Article

Physiological validation of the concept of glycemic load in lean young adults

Human Nutrition Unit, School of Molecular and Microbial Biosciences, University of Sydney, Sydney, NSW, Australia.
Journal of Nutrition (Impact Factor: 3.88). 09/2003; 133(9):2728-32.
Source: PubMed

ABSTRACT

Dietary glycemic load, the mathematical product of the glycemic index (GI) of a food and its carbohydrate content, has been proposed as an indicator of the glucose response and insulin demand induced by a serving of food. To validate this concept in vivo, we tested the hypotheses that 1). portions of different foods with the same glycemic load produce similar glycemic responses; and 2). stepwise increases in glycemic load for a range of foods produce proportional increases in glycemia and insulinemia. In the first study, 10 healthy subjects consumed 10 different foods in random order in amounts calculated to have the same glycemic load as one slice of white bread. Capillary blood samples were taken at regular intervals over the next 2 h. The glycemic response as determined by area under the curve was not different from that of white bread for nine foods. However, lentils produced lower than predicted responses (P < 0.05). In the second study, another group of subjects was tested to determine the effects of increasing glycemic load using a balanced 5 x 5 Greco-Latin square design balanced for four variables: subject, dose, food and order. Two sets of five foods were consumed at five different glycemic loads (doses) equivalent to one, two, three, four and six slices of bread. Stepwise increases in glycemic load produced significant and predictable increases in both glycemia (P < 0.001) and insulinemia (P < 0.001). These findings support the concept of dietary glycemic load as a measure of overall glycemic response and insulin demand.

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Available from: Jennie C Brand-Miller
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    • "GL for individual food items in the dietary record was calculated as the product of diet GI and carbohydrate intake divided by 100 [23]. Dietary GL represents both the quantity and the quality of carbohydrate in diet [22] and was calculated as sum total of GL of foods consumed in the day [24]. Diet GI was calculated using the formula Diet GI= Diet GL×100/amount of carbohydrate in the diet [24]. "
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    ABSTRACT: BACKGROUND: Gestational Diabetes Mellitus (GDM) increases risks for type 2 diabetes and weight management is recommended to reduce the risk. Conventional dietary recommendations (energy-restricted, low fat) have limited success in women with previous GDM. The effect of lowering Glycaemic Index (GI) in managing glycaemic variables and body weight in women post-GDM is unknown. OBJECTIVE: To evaluate the effects of conventional dietary recommendations administered with and without additional low-GI education, in the management of glucose tolerance and body weight in Asian women with previous GDM. METHOD: Seventy seven Asian, non-diabetic women with previous GDM, between 20- 40y were randomised into Conventional healthy dietary recommendation (CHDR) and low GI (LGI) groups. CHDR received conventional dietary recommendations only (energy restricted, low in fat and refined sugars, high-fibre). LGI group received advice on lowering GI in addition. Fasting and 2-h post-load blood glucose after 75g oral glucose tolerance test (2HPP) were measured at baseline and 6 months after intervention. Anthropometry and dietary intake were assessed at baseline, three and six months after intervention. The study is registered at the Malaysian National Medical Research Register (NMRR) with Research ID: 5183 RESULTS: After 6 months, significant reductions in body weight, BMI and waist-to-hip ratio were observed only in LGI group (P<0.05). Mean BMI changes were significantly different between groups (LGI vs. CHDR: -0.6 vs. 0kg/m2, P= 0.03). More subjects achieved weight loss >=5% in LGI compared to CHDR group (33% vs. 8%, P=0.01). Changes in 2HPP were significantly different between groups (LGI vs. CHDR: median (IQR): -0.2(2.8) vs. +0.8 (2.0) mmol/L, P=0.025). Subjects with baseline fasting insulin>=2muIU/ml had greater 2HPP reductions in LGI group compared to those in the CHDR group (-1.9+/-0.42 vs. +1.31+/-1.4 mmol/L, P<0.001). After 6 months, LGI group diets showed significantly lower GI (57+/-5 vs. 64+/-6, P<0.001), GL (122+/-33 vs. 142+/-35, P=0.04) and higher fibre content (17+/-4 vs.13+/-4g, P<0.001). Caloric intakes were comparable between groups. CONCLUSION: In women post-GDM, lowering GI of healthy diets resulted in significant improvements in glucose tolerance and body weight reduction as compared to conventional low-fat diets with similar energy prescription.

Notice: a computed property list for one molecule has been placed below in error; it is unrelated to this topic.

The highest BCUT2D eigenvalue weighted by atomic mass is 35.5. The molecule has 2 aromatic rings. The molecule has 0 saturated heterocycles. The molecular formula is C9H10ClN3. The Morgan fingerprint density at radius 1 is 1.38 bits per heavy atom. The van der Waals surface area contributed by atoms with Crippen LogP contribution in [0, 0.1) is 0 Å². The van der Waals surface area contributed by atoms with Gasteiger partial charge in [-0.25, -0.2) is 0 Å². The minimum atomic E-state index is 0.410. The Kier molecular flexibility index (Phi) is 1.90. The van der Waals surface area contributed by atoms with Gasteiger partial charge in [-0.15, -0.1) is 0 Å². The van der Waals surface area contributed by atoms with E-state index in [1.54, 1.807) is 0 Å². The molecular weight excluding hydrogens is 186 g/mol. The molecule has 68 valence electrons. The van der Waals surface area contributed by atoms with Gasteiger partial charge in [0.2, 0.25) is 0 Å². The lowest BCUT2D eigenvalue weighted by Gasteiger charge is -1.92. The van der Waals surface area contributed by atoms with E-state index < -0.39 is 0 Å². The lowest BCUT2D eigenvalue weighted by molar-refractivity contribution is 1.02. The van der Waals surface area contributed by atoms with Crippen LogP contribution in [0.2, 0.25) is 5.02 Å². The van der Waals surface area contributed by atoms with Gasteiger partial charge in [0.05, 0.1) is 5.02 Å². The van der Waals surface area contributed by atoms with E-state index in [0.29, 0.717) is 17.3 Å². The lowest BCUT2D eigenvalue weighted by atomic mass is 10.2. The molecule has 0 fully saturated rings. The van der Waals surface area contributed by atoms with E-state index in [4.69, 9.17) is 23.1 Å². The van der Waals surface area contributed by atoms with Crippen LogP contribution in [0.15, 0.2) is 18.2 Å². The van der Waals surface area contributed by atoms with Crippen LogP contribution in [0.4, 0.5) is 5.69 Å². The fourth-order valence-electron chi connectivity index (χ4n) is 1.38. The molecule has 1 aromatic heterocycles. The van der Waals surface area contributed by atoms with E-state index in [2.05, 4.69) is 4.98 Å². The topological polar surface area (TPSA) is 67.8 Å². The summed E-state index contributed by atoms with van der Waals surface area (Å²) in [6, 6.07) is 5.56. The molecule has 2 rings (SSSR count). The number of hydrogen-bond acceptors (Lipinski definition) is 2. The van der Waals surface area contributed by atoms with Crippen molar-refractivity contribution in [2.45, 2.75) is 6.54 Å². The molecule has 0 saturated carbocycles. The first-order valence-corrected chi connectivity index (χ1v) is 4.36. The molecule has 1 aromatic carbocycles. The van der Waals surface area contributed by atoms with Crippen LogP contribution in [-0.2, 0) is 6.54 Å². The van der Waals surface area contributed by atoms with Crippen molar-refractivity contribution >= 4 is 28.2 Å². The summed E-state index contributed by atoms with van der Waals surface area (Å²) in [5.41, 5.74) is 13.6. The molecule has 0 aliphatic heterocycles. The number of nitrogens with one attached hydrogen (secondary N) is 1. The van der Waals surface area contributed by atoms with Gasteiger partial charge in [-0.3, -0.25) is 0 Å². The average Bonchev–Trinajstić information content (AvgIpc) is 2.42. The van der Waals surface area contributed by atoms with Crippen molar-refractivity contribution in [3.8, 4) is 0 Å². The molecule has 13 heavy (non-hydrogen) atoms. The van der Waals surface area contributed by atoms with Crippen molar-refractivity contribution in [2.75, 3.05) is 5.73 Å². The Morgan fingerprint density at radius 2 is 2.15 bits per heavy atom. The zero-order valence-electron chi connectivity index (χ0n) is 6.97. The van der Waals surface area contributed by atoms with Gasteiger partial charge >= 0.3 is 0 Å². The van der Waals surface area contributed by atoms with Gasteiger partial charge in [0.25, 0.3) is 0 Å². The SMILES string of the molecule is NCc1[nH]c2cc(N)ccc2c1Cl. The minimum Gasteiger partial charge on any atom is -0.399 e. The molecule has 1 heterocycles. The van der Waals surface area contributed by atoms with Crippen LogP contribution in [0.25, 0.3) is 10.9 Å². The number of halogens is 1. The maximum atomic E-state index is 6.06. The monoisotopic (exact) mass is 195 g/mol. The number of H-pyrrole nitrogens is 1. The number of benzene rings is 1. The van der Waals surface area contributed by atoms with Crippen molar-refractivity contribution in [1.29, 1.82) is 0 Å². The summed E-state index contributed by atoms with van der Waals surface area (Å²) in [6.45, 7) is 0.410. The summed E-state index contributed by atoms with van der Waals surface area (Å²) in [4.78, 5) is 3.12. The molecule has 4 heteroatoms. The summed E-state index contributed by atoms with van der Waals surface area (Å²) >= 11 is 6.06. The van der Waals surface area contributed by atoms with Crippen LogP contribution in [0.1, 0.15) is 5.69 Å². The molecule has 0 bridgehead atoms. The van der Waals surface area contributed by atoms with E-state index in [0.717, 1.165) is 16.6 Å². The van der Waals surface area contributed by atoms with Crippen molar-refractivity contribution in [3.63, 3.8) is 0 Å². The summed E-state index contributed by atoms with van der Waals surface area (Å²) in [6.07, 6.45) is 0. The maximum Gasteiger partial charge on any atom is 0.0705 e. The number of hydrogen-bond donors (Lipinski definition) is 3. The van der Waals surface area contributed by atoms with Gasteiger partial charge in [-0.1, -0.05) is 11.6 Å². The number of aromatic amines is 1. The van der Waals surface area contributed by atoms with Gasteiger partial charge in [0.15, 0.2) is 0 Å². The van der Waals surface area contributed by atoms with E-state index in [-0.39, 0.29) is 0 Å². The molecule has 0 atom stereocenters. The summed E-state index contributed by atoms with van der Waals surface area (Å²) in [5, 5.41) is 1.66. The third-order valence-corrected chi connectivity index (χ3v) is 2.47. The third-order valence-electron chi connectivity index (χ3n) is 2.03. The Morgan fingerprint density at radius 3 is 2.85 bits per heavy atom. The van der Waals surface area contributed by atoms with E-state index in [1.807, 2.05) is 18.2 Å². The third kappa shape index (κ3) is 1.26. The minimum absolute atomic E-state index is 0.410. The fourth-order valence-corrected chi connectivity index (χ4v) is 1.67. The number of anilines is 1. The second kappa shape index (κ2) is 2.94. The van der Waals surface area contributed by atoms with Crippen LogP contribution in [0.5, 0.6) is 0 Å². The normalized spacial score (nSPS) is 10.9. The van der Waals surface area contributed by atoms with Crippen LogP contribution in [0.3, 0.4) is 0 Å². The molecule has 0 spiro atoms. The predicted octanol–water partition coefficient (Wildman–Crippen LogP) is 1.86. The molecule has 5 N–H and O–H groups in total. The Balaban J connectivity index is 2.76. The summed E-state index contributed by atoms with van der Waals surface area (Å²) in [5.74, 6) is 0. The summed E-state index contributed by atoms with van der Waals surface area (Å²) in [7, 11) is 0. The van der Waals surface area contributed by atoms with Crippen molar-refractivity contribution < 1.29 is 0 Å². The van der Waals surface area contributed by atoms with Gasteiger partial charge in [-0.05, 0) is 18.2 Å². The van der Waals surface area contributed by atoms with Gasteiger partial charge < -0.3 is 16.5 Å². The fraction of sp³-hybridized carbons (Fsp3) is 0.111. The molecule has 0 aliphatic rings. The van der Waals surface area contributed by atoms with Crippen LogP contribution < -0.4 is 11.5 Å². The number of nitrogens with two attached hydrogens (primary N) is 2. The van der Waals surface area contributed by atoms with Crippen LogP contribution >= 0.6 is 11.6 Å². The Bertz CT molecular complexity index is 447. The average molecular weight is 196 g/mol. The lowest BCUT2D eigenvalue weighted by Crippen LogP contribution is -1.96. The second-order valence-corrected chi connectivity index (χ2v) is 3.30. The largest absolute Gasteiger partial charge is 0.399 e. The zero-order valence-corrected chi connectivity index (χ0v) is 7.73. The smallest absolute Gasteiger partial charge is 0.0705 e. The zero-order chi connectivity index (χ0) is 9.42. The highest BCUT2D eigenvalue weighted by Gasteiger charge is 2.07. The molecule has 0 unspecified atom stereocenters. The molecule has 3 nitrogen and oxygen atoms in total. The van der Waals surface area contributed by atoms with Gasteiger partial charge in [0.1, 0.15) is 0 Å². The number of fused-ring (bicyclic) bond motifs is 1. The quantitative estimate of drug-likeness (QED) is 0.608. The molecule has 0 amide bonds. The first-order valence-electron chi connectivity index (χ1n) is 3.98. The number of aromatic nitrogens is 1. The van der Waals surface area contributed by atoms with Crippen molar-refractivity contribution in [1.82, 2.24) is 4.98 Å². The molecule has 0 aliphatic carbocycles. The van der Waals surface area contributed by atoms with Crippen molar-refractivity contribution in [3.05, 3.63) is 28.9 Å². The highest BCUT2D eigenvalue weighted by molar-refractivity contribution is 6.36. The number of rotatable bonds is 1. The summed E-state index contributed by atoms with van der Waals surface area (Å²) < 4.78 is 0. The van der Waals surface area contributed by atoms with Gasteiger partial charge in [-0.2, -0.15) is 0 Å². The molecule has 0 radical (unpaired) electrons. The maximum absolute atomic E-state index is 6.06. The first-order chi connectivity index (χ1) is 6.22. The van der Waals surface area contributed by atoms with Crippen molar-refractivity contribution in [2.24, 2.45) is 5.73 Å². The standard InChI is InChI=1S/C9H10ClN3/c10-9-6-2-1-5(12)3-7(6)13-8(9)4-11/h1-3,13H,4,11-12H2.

Full-text · Article · May 2013 · Nutrition Journal
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    • "Indeed, the amount and GI of carbohydrate account for ;90% of the total variability in mean blood glucose and insulin responses[27,29,30]. GL has been validated and predicts glucose responses in an approximately linear fashion[31]; it is numerically equivalent to the glycemic glucose equivalent (GGE), which is the weight of glucose in grams that would induce a glycemic response equal to that induced by food[32,33]. Specifically, Liu et al.[32]reported that foods administered at the same GGE dose produce similar glycemic responses despite up to a 2.5-fold range in carbohydrate content, and that doubling the dose doubles the response. "